Life cycle approach to sustainability assessment
a case study of remanufactured alternators
Sustainability is an international issue with increasing concern and becomes a crucial driver for the industry in international competition. Sustainability encompasses the three dimensions: environment, society and economy. This paper presents the results from a sustainability assessment of a product. To prevent burden shifting, the whole life cycle of the products is necessary to be taken into account. For the environmental dimension, life cycle assessment (LCA) has been practiced for nearly 40 years and is the only one standardised by the International Organization for Standardization (ISO) (14040 and 14044). Life cycle approaches for the social and economic dimensions are currently under development. Life cycle sustainability assessment (LCSA) is a complementary implementation of the three techniques: LCA (environmental), life cycle costing (LCC - economic) and social LCA (SLCA - social). This contribution applies the state-of-the-art LCSA on remanufacturing of alternators aiming at supporting managers and product developers in their decision-making to design product and plant. The alternator is the electricity generator in the automobile vehicle which produces the needed electricity. LCA and LCC are used to assess three different alternator design scenarios (namely conventional, lightweight and ultra-lightweight). The LCA and LCC results show that the conventional alternator is the most promising one. LCSA of three different locations (Germany, India and Sierra Leone) for setting the remanufacturing mini-factory, a worldwide applicable container, are investigated on all three different sustainability dimensions: LCA, LCC and SLCA. The location choice is determined by the SLCA and the design alternatives by the LCA and LCC. The case study results show that remanufacturing potentially causes about 12% of the emissions and costs compared to producing new parts. The conventional alternator with housing of iron cast performs better in LCA and LCC than the lightweight alternatives with aluminium housing. The optimal location of remanufacturing is dependent on where the used alternators are sourced and where the remanufactured alternators are going to be used. Important measures to improve the sustainability of the remanufacturing process in life cycle perspective are to confirm if the energy efficiency of the remanufactured part is better than the new part, as the use phase dominates from an environmental and economical point of view. The SLCA should be developed further, focusing on the suitable indicators and conducting further case studies including the whole life cycle.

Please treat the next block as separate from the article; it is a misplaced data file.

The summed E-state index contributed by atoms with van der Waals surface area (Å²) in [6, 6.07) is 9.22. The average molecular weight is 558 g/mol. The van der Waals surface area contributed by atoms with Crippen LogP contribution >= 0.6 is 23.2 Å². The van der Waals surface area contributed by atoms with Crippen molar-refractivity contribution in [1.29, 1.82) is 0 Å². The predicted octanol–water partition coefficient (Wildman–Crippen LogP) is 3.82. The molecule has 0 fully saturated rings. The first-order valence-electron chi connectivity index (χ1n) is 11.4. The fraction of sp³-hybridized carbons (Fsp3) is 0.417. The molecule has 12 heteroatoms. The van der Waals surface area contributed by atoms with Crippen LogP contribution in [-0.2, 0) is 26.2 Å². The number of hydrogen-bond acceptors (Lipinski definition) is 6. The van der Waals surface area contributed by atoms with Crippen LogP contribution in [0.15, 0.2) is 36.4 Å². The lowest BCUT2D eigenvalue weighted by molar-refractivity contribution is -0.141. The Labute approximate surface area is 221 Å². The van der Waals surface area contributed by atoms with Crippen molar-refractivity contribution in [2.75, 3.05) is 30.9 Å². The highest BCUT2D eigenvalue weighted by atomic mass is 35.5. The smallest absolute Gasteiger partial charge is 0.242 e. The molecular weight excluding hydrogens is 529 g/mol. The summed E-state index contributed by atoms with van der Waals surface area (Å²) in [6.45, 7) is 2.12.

Published in: Journal of remanufacturing, 10.1186/2210-4690-2-5, Springer